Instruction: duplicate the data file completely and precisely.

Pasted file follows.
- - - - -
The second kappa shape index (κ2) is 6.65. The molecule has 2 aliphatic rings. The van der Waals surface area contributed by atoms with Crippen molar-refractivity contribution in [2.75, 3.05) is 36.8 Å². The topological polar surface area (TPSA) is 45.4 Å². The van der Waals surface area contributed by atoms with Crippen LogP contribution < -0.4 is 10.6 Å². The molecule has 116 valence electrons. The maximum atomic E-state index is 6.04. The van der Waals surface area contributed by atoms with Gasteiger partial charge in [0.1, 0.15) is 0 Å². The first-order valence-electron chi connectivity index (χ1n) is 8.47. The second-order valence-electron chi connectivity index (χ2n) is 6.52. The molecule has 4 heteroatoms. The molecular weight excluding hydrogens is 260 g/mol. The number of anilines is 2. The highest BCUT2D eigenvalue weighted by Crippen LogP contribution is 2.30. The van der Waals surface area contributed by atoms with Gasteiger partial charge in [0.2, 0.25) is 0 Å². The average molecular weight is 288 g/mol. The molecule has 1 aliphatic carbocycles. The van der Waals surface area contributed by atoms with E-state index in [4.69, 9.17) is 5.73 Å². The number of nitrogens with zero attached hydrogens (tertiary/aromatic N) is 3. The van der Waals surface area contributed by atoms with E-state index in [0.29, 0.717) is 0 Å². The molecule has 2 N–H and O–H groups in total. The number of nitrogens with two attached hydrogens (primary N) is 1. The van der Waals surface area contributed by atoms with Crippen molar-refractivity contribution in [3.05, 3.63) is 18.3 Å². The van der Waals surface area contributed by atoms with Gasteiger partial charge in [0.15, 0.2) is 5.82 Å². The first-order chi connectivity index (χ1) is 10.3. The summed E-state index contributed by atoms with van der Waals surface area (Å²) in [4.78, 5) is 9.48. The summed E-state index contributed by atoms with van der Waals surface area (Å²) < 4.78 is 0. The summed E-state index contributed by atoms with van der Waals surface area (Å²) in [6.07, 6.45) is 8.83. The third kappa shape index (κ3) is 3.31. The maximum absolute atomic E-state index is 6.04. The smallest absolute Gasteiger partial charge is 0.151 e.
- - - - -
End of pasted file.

The second kappa shape index (κ2) is 6.65. The molecule has 2 aliphatic rings. The van der Waals surface area contributed by atoms with Crippen molar-refractivity contribution in [2.75, 3.05) is 36.8 Å². The topological polar surface area (TPSA) is 45.4 Å². The van der Waals surface area contributed by atoms with Crippen LogP contribution < -0.4 is 10.6 Å². The molecule has 116 valence electrons. The maximum atomic E-state index is 6.04. The van der Waals surface area contributed by atoms with Gasteiger partial charge in [0.1, 0.15) is 0 Å². The first-order valence-electron chi connectivity index (χ1n) is 8.47. The second-order valence-electron chi connectivity index (χ2n) is 6.52. The molecule has 4 heteroatoms. The molecular weight excluding hydrogens is 260 g/mol. The number of anilines is 2. The highest BCUT2D eigenvalue weighted by Crippen LogP contribution is 2.30. The van der Waals surface area contributed by atoms with Gasteiger partial charge in [0.2, 0.25) is 0 Å². The average molecular weight is 288 g/mol. The molecule has 1 aliphatic carbocycles. The van der Waals surface area contributed by atoms with E-state index in [4.69, 9.17) is 5.73 Å². The number of nitrogens with zero attached hydrogens (tertiary/aromatic N) is 3. The van der Waals surface area contributed by atoms with E-state index in [0.29, 0.717) is 0 Å². The molecule has 2 N–H and O–H groups in total. The number of nitrogens with two attached hydrogens (primary N) is 1. The van der Waals surface area contributed by atoms with Crippen molar-refractivity contribution in [3.05, 3.63) is 18.3 Å². The van der Waals surface area contributed by atoms with Gasteiger partial charge in [0.15, 0.2) is 5.82 Å². The first-order chi connectivity index (χ1) is 10.3. The summed E-state index contributed by atoms with van der Waals surface area (Å²) in [4.78, 5) is 9.48. The summed E-state index contributed by atoms with van der Waals surface area (Å²) < 4.78 is 0. The summed E-state index contributed by atoms with van der Waals surface area (Å²) in [6.07, 6.45) is 8.83. The third kappa shape index (κ3) is 3.31. The maximum absolute atomic E-state index is 6.04. The smallest absolute Gasteiger partial charge is 0.151 e.